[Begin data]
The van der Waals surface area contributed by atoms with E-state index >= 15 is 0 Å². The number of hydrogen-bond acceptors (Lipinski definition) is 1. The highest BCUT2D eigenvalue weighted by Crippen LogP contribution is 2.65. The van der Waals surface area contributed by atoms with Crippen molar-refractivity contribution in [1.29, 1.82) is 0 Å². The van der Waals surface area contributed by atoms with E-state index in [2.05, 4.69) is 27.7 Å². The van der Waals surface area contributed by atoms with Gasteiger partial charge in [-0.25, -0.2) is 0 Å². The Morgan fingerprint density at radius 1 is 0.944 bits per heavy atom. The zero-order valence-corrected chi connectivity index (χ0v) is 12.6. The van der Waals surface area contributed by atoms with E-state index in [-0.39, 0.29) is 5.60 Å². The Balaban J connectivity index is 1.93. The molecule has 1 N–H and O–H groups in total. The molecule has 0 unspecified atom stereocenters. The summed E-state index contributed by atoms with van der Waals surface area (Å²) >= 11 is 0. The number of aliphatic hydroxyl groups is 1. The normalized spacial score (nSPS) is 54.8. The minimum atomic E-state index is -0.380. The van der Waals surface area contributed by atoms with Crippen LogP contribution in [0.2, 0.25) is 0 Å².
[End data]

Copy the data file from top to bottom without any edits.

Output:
The van der Waals surface area contributed by atoms with E-state index >= 15 is 0 Å². The number of hydrogen-bond acceptors (Lipinski definition) is 1. The highest BCUT2D eigenvalue weighted by Crippen LogP contribution is 2.65. The van der Waals surface area contributed by atoms with Crippen molar-refractivity contribution in [1.29, 1.82) is 0 Å². The van der Waals surface area contributed by atoms with E-state index in [2.05, 4.69) is 27.7 Å². The van der Waals surface area contributed by atoms with Gasteiger partial charge in [-0.25, -0.2) is 0 Å². The Morgan fingerprint density at radius 1 is 0.944 bits per heavy atom. The zero-order valence-corrected chi connectivity index (χ0v) is 12.6. The van der Waals surface area contributed by atoms with E-state index in [-0.39, 0.29) is 5.60 Å². The Balaban J connectivity index is 1.93. The molecule has 1 N–H and O–H groups in total. The molecule has 0 unspecified atom stereocenters. The summed E-state index contributed by atoms with van der Waals surface area (Å²) >= 11 is 0. The number of aliphatic hydroxyl groups is 1. The normalized spacial score (nSPS) is 54.8. The minimum atomic E-state index is -0.380. The van der Waals surface area contributed by atoms with Crippen LogP contribution in [0.2, 0.25) is 0 Å².